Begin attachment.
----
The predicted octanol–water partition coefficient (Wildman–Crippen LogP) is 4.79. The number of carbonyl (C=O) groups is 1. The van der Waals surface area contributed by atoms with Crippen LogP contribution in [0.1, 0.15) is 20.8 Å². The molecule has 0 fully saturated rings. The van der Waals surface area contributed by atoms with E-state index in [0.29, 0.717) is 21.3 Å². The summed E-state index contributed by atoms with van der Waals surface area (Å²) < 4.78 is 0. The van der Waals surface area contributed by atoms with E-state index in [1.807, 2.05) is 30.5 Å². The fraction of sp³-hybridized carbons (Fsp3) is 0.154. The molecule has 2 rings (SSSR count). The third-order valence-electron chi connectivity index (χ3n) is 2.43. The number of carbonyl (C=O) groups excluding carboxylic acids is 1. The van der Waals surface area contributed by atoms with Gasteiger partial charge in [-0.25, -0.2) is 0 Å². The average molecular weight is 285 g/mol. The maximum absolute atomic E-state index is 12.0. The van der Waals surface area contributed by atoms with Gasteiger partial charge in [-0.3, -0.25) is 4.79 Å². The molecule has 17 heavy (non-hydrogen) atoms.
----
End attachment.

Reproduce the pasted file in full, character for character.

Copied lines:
The predicted octanol–water partition coefficient (Wildman–Crippen LogP) is 4.79. The number of carbonyl (C=O) groups is 1. The van der Waals surface area contributed by atoms with Crippen LogP contribution in [0.1, 0.15) is 20.8 Å². The molecule has 0 fully saturated rings. The van der Waals surface area contributed by atoms with E-state index in [0.29, 0.717) is 21.3 Å². The summed E-state index contributed by atoms with van der Waals surface area (Å²) < 4.78 is 0. The van der Waals surface area contributed by atoms with E-state index in [1.807, 2.05) is 30.5 Å². The fraction of sp³-hybridized carbons (Fsp3) is 0.154. The molecule has 2 rings (SSSR count). The third-order valence-electron chi connectivity index (χ3n) is 2.43. The number of carbonyl (C=O) groups excluding carboxylic acids is 1. The van der Waals surface area contributed by atoms with Gasteiger partial charge in [-0.25, -0.2) is 0 Å². The average molecular weight is 285 g/mol. The maximum absolute atomic E-state index is 12.0. The van der Waals surface area contributed by atoms with Gasteiger partial charge in [-0.3, -0.25) is 4.79 Å². The molecule has 17 heavy (non-hydrogen) atoms.